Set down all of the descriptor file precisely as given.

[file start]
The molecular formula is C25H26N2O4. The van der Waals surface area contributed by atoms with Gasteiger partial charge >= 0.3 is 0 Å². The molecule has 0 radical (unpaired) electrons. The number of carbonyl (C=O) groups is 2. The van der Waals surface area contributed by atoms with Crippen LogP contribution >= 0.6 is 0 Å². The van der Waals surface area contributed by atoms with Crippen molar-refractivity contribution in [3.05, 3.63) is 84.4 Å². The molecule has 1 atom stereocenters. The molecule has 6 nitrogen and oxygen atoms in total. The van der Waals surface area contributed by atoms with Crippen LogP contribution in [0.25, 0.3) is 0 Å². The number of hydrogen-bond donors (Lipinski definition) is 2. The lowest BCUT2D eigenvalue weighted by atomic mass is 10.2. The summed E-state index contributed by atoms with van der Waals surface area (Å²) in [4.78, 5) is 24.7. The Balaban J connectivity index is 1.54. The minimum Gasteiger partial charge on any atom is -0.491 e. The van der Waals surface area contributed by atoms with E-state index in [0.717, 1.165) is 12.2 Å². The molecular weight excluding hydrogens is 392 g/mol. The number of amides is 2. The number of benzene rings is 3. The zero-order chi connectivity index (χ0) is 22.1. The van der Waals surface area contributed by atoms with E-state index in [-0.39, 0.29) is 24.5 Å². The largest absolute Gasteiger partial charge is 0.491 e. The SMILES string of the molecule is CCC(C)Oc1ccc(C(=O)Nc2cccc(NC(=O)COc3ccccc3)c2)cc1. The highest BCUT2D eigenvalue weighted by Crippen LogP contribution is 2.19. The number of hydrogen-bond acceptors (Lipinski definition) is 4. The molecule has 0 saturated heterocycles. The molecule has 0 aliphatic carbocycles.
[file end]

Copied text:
The molecular formula is C25H26N2O4. The van der Waals surface area contributed by atoms with Gasteiger partial charge >= 0.3 is 0 Å². The molecule has 0 radical (unpaired) electrons. The number of carbonyl (C=O) groups is 2. The van der Waals surface area contributed by atoms with Crippen LogP contribution >= 0.6 is 0 Å². The van der Waals surface area contributed by atoms with Crippen molar-refractivity contribution in [3.05, 3.63) is 84.4 Å². The molecule has 1 atom stereocenters. The molecule has 6 nitrogen and oxygen atoms in total. The van der Waals surface area contributed by atoms with Crippen LogP contribution in [0.25, 0.3) is 0 Å². The number of hydrogen-bond donors (Lipinski definition) is 2. The lowest BCUT2D eigenvalue weighted by atomic mass is 10.2. The summed E-state index contributed by atoms with van der Waals surface area (Å²) in [4.78, 5) is 24.7. The Balaban J connectivity index is 1.54. The minimum Gasteiger partial charge on any atom is -0.491 e. The van der Waals surface area contributed by atoms with E-state index in [0.717, 1.165) is 12.2 Å². The molecular weight excluding hydrogens is 392 g/mol. The number of amides is 2. The number of benzene rings is 3. The zero-order chi connectivity index (χ0) is 22.1. The van der Waals surface area contributed by atoms with E-state index in [-0.39, 0.29) is 24.5 Å². The largest absolute Gasteiger partial charge is 0.491 e. The SMILES string of the molecule is CCC(C)Oc1ccc(C(=O)Nc2cccc(NC(=O)COc3ccccc3)c2)cc1. The highest BCUT2D eigenvalue weighted by Crippen LogP contribution is 2.19. The number of hydrogen-bond acceptors (Lipinski definition) is 4. The molecule has 0 saturated heterocycles. The molecule has 0 aliphatic carbocycles.